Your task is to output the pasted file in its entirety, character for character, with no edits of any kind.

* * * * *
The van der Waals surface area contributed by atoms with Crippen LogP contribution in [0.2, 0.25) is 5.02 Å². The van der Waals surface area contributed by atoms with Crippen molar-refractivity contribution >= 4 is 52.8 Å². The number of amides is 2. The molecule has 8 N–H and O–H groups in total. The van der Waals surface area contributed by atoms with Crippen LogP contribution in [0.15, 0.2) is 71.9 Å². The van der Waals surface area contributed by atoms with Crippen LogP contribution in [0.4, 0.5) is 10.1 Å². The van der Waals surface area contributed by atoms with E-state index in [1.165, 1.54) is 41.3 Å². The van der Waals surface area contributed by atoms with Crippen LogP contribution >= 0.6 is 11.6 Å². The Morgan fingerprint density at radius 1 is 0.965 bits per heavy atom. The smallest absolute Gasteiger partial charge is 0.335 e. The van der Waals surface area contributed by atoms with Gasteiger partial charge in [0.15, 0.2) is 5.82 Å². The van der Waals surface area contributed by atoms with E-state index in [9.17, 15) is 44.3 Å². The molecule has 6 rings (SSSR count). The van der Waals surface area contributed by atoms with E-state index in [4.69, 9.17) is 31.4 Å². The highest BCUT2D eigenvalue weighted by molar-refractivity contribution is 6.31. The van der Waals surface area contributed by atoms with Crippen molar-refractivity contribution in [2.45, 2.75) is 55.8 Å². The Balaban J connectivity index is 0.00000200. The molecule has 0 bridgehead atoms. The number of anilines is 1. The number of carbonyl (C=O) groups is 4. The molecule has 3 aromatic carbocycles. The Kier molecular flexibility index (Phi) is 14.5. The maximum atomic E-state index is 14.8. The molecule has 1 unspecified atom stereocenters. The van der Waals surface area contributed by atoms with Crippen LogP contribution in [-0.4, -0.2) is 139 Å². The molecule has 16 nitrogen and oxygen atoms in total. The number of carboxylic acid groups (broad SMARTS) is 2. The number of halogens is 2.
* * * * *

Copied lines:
The van der Waals surface area contributed by atoms with Crippen LogP contribution in [0.2, 0.25) is 5.02 Å². The van der Waals surface area contributed by atoms with Crippen molar-refractivity contribution >= 4 is 52.8 Å². The number of amides is 2. The molecule has 8 N–H and O–H groups in total. The van der Waals surface area contributed by atoms with Crippen LogP contribution in [0.15, 0.2) is 71.9 Å². The van der Waals surface area contributed by atoms with Crippen LogP contribution in [0.4, 0.5) is 10.1 Å². The van der Waals surface area contributed by atoms with E-state index in [1.165, 1.54) is 41.3 Å². The van der Waals surface area contributed by atoms with Crippen LogP contribution >= 0.6 is 11.6 Å². The Morgan fingerprint density at radius 1 is 0.965 bits per heavy atom. The smallest absolute Gasteiger partial charge is 0.335 e. The van der Waals surface area contributed by atoms with Gasteiger partial charge in [0.15, 0.2) is 5.82 Å². The van der Waals surface area contributed by atoms with E-state index in [9.17, 15) is 44.3 Å². The molecule has 6 rings (SSSR count). The van der Waals surface area contributed by atoms with E-state index in [4.69, 9.17) is 31.4 Å². The highest BCUT2D eigenvalue weighted by molar-refractivity contribution is 6.31. The van der Waals surface area contributed by atoms with Crippen molar-refractivity contribution in [2.45, 2.75) is 55.8 Å². The Balaban J connectivity index is 0.00000200. The molecule has 0 bridgehead atoms. The number of anilines is 1. The number of carbonyl (C=O) groups is 4. The molecule has 3 aromatic carbocycles. The Kier molecular flexibility index (Phi) is 14.5. The maximum atomic E-state index is 14.8. The molecule has 1 unspecified atom stereocenters. The van der Waals surface area contributed by atoms with Crippen LogP contribution in [-0.4, -0.2) is 139 Å². The molecule has 16 nitrogen and oxygen atoms in total. The number of carboxylic acid groups (broad SMARTS) is 2. The number of halogens is 2.